The most significant threat to open source isn’t coming from SCO. It’s coming from IBM. SCO isn’t trying to shut down Linux. That demand for licensing fees from users was just a legal ploy — one more step in an intricate legal dance to which IBM is calling the tune.
It’s well past time for IBM to act like a grown-up and settle this issue.
Whether IBM does this in court or through negotiations doesn’t matter; what matters is reducing uncertainty in the open-source community — and if the execs at Big Blue can’t bring themselves to do it, perhaps Sun could step in and do it for them.
The Story So Far
The story as told by SCO is that Caldera decided to look at its 30,000 or so Unix licensees — inherited through a $100 million deal with Novell in 1995 — as possible sources of renewal revenue and found, among other companies, IBM and Microsoft. Microsoft promptly renewed its license upon request; IBM refused, and the resulting negotiations quickly stalled.
In response, SCO asked a Utah court on March 6, 2003, to enforce its rights and issued a letter to IBM notifying it that its license to use Unix code and derivatives would be lifted on June 13, 2003 — thus effectively prohibiting sales of AIX and all other IBM products containing code covered under the original AT&T agreements.
In response, IBM has not admitted there is a problem, stopped selling AIX or asked a court for an order quashing SCO. Instead, the company has embarked on the discovery process and now shows every sign of intending a long legal battle, the first part of which will culminate in a trial now scheduled to start in April 2005.
As a result, both sides have gone down the path of repeated filings and counterfilings. In these exchanges, the Boies law firm representing SCO (apparently on contingency) has, among other things, misrepresented Unix history, while IBM has denied everything — even that AT&T invented Unix, that Unix is operating-system software and that Unix is widely used in business.
The following is from Paragraph 1 of the June 16, 2003, revised SCO complaint:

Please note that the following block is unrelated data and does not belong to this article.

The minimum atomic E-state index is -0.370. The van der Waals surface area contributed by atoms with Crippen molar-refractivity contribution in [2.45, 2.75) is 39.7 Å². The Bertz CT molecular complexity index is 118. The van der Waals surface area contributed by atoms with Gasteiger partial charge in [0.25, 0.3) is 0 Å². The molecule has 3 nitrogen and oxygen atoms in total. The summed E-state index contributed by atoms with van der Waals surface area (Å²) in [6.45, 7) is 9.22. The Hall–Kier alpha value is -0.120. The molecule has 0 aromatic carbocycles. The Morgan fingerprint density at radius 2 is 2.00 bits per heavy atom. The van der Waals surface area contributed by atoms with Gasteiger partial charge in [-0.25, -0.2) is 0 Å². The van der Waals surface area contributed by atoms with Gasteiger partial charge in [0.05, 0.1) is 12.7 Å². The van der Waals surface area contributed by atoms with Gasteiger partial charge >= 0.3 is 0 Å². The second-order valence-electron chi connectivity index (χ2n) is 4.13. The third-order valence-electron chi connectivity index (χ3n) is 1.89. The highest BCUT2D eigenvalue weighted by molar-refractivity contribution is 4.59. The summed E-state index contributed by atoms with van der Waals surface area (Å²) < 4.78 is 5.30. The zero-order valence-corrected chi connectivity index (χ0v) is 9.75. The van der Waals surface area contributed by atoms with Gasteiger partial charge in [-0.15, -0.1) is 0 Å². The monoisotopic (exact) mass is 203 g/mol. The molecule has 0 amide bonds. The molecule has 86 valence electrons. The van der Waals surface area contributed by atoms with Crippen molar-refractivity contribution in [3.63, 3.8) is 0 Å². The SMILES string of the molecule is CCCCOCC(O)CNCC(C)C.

“1. Unix is a computer operating system program and related software originally developed by AT&T Bell Laboratories (AT&T). Unix is widely used in the corporate, or enterprise, computing environment.”
According to IBM’s August 6, 2003, response and counterclaim, IBM “denies the averments of Paragraph 1.”
The level of debate in the rest of the Unix community hasn’t been much higher, with a lot of people trying to shout down SCO’s claims by impugning their motives, misdirecting attention away from the core issue, or drawing improbable conclusions and refuting them in lieu of arguing the facts.
For example, all of the following mistakes have become common fodder in the opinion and interview sections of various news publications:
To the extent that IBM has offered any fact-based defense, it has consisted mainly of the contention that the company did nothing it didn’t have the right to do.
SCO does not deny that IBM has perpetual and irrevocable rights under the contract, but maintains that IBM allowed actions explicitly prohibited under the terms of that contract, thus setting it aside.
Consider this quotation from a senior IBM representative as reported by Caroline Humer in a Washington Post article:
IBM vice president of systems sales Bob Samson said in a memo to customers that “SCO’s scheme is an attempt to profit from its limited rights to a very old Unix operating system by introducing fear, uncertainty and doubt into the marketplace.”
Whether SCO’s actions constitute “a scheme” and whether SCO is intentionally using FUD are currently arguable issues. In contrast, the allegation that this is about “a very old Unix” capitalizes on a widespread misunderstanding of the issues and represents FUD-slinging at its finest.
In reality, the AT&T licenses include automatic update provisions under which new code is added to the code base and then covered by the core license terms. It is true that long-obsolete enhancements made to Unix when it was first ported to C in 1972 and 1973 are covered.
It’s also true that code added by Sun, Motorola and AT&T to deal with memory management on the Power PC architecture in the late 1980s and early 1990s is covered, along with more recent work.
It is not. This is a purely contractual issue. As it turned out, SCO hadn’t quite got its paperwork in order on copyright, but this had nothing to do with the lawsuit that is based entirely on the contract.
German courts are not bound by American law and do not enforce American ideas about free speech — commercial or otherwise. Remember, too, that the IBM-SuSE partnership is commercially important in a country whose current government was elected largely on an anti-American platform.
These rulings do signify something important — that litigation like this creates significant legal barriers to the adoption of open-source software in the United States — barriers that do not apply to American economic competitors in Europe and Asia.
IBM’s inability or unwillingness to settle this dispute quickly and quietly creates a classic non-tariff trade barrier against open-source products, thereby protecting Microsoft’s U.S. market share at the expense of the national economy.
SCO’s complaint isn’t against HP or Linux. It’s against IBM. What HP is really promising is to point at IBM on the customer’s behalf. That may be a great sales gimmick for HP, but it says nothing about the merits of the SCO complaint against IBM.